# Confound it! Correlation is (usually) not causation! But why not?

It is widely un­der­stood that statis­ti­cal cor­re­la­tion be­tween two vari­ables ≠ cau­sa­tion. But de­spite this ad­mo­ni­tion, peo­ple are rou­tinely over­con­fi­dent in claiming cor­re­la­tions to sup­port par­tic­u­lar causal in­ter­pre­ta­tions and are sur­prised by the re­sults of ran­dom­ized ex­per­i­ments, sug­gest­ing that they are bi­ased & sys­tem­at­i­cally un­der­es­ti­mat­ing the prevalence of con­founds/​com­mon-cau­sa­tion. I spec­u­late that in re­al­is­tic causal net­works or DAGs, the num­ber of pos­si­ble cor­re­la­tions grows faster than the num­ber of pos­si­ble causal re­la­tion­ships. So con­founds re­ally are that com­mon, and since peo­ple do not think in DAGs, the im­bal­ance also ex­plains over­con­fi­dence.

Full ar­ti­cle: http://​​www.gw­ern.net/​​Causality

• Hi, I will put re­sponses to your com­ment in the origi­nal thread here. I will do them slightly out of or­der.

I’m afraid I don’t un­der­stand you here. If we draw an ar­row from A to B, ei­ther as a causal or Bayesian net, be­cause we’ve ob­served cor­re­la­tion or cau­sa­tion (maybe we ac­tu­ally ran­dom­ized A for once), how can there not be a re­la­tion­ship in any un­der­ly­ing re­al­ity and there ac­tu­ally be an ‘in­de­pen­dence’ and the graph be ‘un­faith­ful’?

A Bayesian net­work is a statis­ti­cal model. A statis­ti­cal model is a set of joint dis­tri­bu­tions (un­der some re­stric­tions). A Bayesian net­work model of a DAG G with ver­tices X1,...,Xk = X is a set of joint dis­tri­bu­tions that Markov fac­tor­ize ac­cord­ing to this DAG. This set will in­clude dis­tri­bu­tions of the form p(x1,...,xk) = p(x1) p(xk) which (triv­ially!) fac­tor­ize with re­spect to any DAG in­clud­ing G, but which also have ad­di­tional in­de­pen­dences be­tween any Xi and Xj even if G has an edge be­tween Xi and Xj. When we are talk­ing about try­ing to learn a graph from a par­tic­u­lar dataset, we are talk­ing about a par­tic­u­lar joint dis­tri­bu­tion in the set (in the model). If we hap­pen to ob­serve a de­pen­dence be­tween Xi and Xj in the data then of course the cor­re­spond­ing edge will be “real”—in the par­tic­u­lar dis­tri­bu­tion that gen­er­ated the data. I am just say­ing the DAG cor­re­sponds to a set rather than any spe­cific dis­tri­bu­tion for any par­tic­u­lar dataset, and makes no uni­ver­sally quan­tified state­ments over the set about de­pen­dence, only about in­de­pen­dence. Same com­ment ap­plies to causal mod­els—but we aren’t talk­ing about just an ob­served joint any­more. The di­chotomy be­tween a “causal struc­ture” and a causal model (a set of causal struc­tures) still ap­plies. A causal model only makes uni­ver­sally quan­tified state­ments about in­de­pen­dences in “causal struc­tures” in its set.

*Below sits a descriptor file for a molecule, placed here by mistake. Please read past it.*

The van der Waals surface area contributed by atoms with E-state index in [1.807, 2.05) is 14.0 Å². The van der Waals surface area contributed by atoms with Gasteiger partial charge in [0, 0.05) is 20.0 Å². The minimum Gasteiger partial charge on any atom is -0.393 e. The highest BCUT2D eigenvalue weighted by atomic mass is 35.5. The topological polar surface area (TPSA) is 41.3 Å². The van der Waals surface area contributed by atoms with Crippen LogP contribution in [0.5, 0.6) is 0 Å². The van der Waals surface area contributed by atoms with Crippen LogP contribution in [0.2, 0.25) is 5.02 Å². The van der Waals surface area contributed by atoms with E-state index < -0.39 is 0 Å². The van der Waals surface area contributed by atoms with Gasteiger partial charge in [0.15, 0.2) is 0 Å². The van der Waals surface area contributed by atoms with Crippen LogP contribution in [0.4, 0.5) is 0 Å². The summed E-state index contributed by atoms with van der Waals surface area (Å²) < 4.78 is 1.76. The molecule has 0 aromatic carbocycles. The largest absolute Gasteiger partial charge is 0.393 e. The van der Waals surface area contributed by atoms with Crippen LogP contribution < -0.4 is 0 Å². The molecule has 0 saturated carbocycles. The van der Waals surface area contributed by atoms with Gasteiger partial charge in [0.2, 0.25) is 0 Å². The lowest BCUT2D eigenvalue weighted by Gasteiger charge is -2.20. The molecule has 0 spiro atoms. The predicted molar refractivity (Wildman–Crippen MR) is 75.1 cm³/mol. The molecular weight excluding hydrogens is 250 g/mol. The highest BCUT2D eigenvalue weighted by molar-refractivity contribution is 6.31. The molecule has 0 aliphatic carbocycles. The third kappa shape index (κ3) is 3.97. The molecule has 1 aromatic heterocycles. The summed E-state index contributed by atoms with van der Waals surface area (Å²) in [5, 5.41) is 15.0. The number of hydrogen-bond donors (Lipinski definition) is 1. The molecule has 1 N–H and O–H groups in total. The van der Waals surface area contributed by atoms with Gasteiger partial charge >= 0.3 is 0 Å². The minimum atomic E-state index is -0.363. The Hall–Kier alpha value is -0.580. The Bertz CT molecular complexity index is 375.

I tried to read that [San­der’s Festschrift es­say], but I think I didn’t un­der­stand too much of it or its con­nec­tion to this topic.

I will try to clar­ify this (as­sum­ing you are ok w/​ in­ter­ven­tions). Your ques­tion is “why is cor­re­la­tion usu­ally not cau­sa­tion?”

One way you pro­posed to think about it is com­bi­na­to­rial for all pair­wise re­la­tion­ships—if we look at all pos­si­ble DAGs of n ver­tices, then you con­jec­tured that the num­ber of “pair­wise causal re­la­tion­ships” is much smaller than the num­ber of “pair­wise as­so­ci­a­tive re­la­tion­ships.” I think your con­jec­ture is ba­si­cally cor­rect, and can be re­duced to count­ing cer­tain types of paths in DAGs. Speci­fi­cally, pair­wise causal re­la­tion­ships just cor­re­spond to di­rected paths, and pair­wise as­so­ci­a­tive re­la­tion­ships (as­sum­ing we aren’t con­di­tion­ing on any­thing) cor­re­spond to marginally d-con­nected paths, which is a much larger set—so there are many more of them. How­ever, I have not worked out the ex­act com­bi­na­torics, in part be­cause even count­ing DAGs isn’t easy.